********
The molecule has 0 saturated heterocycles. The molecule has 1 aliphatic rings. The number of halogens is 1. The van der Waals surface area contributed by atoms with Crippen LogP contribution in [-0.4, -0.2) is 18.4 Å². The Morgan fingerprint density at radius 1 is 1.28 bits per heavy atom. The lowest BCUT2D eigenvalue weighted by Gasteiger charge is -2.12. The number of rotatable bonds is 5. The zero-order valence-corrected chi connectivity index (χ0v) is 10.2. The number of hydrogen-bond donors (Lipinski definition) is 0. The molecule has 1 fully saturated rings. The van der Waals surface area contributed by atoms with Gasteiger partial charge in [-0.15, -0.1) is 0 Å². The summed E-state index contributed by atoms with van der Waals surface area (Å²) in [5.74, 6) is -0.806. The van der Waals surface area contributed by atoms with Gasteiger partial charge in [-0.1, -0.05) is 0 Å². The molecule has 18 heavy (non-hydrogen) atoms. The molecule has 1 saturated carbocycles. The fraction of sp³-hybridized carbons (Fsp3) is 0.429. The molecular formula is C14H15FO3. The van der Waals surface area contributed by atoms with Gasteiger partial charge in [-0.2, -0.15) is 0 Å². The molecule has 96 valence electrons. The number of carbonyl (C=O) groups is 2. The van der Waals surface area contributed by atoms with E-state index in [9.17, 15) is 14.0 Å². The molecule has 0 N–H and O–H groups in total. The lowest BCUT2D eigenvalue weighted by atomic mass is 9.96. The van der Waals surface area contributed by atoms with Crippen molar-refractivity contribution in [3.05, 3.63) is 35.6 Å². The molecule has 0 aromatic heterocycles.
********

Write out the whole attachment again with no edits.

The molecule has 0 saturated heterocycles. The molecule has 1 aliphatic rings. The number of halogens is 1. The van der Waals surface area contributed by atoms with Crippen LogP contribution in [-0.4, -0.2) is 18.4 Å². The Morgan fingerprint density at radius 1 is 1.28 bits per heavy atom. The lowest BCUT2D eigenvalue weighted by Gasteiger charge is -2.12. The number of rotatable bonds is 5. The zero-order valence-corrected chi connectivity index (χ0v) is 10.2. The number of hydrogen-bond donors (Lipinski definition) is 0. The molecule has 1 fully saturated rings. The van der Waals surface area contributed by atoms with Gasteiger partial charge in [-0.15, -0.1) is 0 Å². The summed E-state index contributed by atoms with van der Waals surface area (Å²) in [5.74, 6) is -0.806. The van der Waals surface area contributed by atoms with Gasteiger partial charge in [-0.1, -0.05) is 0 Å². The molecule has 18 heavy (non-hydrogen) atoms. The molecule has 1 saturated carbocycles. The fraction of sp³-hybridized carbons (Fsp3) is 0.429. The molecular formula is C14H15FO3. The van der Waals surface area contributed by atoms with Gasteiger partial charge in [-0.2, -0.15) is 0 Å². The molecule has 96 valence electrons. The number of carbonyl (C=O) groups is 2. The van der Waals surface area contributed by atoms with E-state index in [9.17, 15) is 14.0 Å². The molecule has 0 N–H and O–H groups in total. The lowest BCUT2D eigenvalue weighted by atomic mass is 9.96. The van der Waals surface area contributed by atoms with Crippen molar-refractivity contribution in [3.05, 3.63) is 35.6 Å². The molecule has 0 aromatic heterocycles.